For those unfamiliar with soft takeover, it allows absolute controllers (i.e. non-motorized faders and any regular knob that's not an endless rotary encoder) to work smoothly with your DAW without unwanted nasty jumps which would happen after parameters in the software are modified by the mouse or automation and therefore no longer match the hardware.
At the moment, Studio One only supports direct mapping, in other words, whenever there is disagreement between the software and the hardware, the hardware always "wins". For example, if we assign a hardware knob to control a parameter called "Filter Frequency" and then we change the parameter value with the mouse, effectively causing disagreement between software and hardware, if we then move the hardware knob the software parameter will "jump" instantly to match the value sent by the knob. This jump can result in all sorts of undesirable results such as messing up a mix or an instrument patch. The purpose of soft takeover is mainly to eliminate these jumps. With soft takeover enabled, users must move the hardware knob or fader until it its value "matches" the software, at which point the software parameter starts following the hardware. This, of course, is an oversimplified explanation and I put the word "matches" in quotes because there are many ways to implement sof takeover, some of which can be technically quite involved.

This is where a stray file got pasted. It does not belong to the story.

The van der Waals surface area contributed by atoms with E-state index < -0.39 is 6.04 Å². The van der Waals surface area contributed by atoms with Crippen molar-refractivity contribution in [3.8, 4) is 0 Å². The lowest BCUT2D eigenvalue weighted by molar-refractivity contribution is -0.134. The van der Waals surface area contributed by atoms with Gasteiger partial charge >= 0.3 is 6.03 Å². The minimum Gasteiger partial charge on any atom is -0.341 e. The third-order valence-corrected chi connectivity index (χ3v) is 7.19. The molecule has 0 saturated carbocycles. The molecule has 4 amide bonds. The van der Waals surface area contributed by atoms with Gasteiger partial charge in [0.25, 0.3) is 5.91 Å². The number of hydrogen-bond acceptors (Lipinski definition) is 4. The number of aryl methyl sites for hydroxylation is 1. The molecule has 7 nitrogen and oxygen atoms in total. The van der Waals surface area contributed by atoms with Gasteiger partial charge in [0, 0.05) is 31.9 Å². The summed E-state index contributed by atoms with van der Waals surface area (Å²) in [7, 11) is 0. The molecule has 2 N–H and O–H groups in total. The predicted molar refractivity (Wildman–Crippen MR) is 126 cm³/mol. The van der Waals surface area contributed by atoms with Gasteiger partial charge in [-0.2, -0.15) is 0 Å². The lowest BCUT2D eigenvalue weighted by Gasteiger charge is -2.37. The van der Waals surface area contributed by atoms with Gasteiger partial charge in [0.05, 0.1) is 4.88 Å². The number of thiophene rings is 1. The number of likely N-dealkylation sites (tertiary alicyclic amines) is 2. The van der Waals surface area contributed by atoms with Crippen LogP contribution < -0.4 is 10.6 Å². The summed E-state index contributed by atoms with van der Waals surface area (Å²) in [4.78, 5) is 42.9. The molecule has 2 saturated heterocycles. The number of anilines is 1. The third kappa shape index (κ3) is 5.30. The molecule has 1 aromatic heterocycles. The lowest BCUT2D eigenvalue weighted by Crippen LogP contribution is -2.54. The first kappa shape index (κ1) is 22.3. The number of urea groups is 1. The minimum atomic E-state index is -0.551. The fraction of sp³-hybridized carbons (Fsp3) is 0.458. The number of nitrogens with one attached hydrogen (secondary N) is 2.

I like the way soft takeover works in Ableton Live. It even shows an indicator on the UI which shows you which way you need to turn the knob to get it to line up with the software, pretty neat. Here's a good video by TheDSPproject:
If you watched the above video, you will notice Ableton offers several interesting solutions to this problem. All flavours of soft takeover will necessarily make some compromises, letting users choose their poison, as it were. I don't use Ableton but I must admit I'm a bit jealous of the way it handles absolute controllers compared with Studio One.
I do use, however, NI Traktor for DJing, and it also features soft takeover, and I really like the way it works. I would encourage Presonus devs to take a look at Traktor. It allows users to assign multiple hardware controllers to the same parameter, and soft takeover still works. Furthermore, soft takeover is a per-assignment option, not a global option, which is very flexible. If Studio One ever gets soft takeover and it is per-assignment, it would probably be a good idea to let users specify in the global preferences whether soft takeover is on or off by default for new assignments.
In summary, I believe soft takeover would be an addition welcome by anyone who owns a MIDI controller, which is probably 99% of Studio One users. Thanks!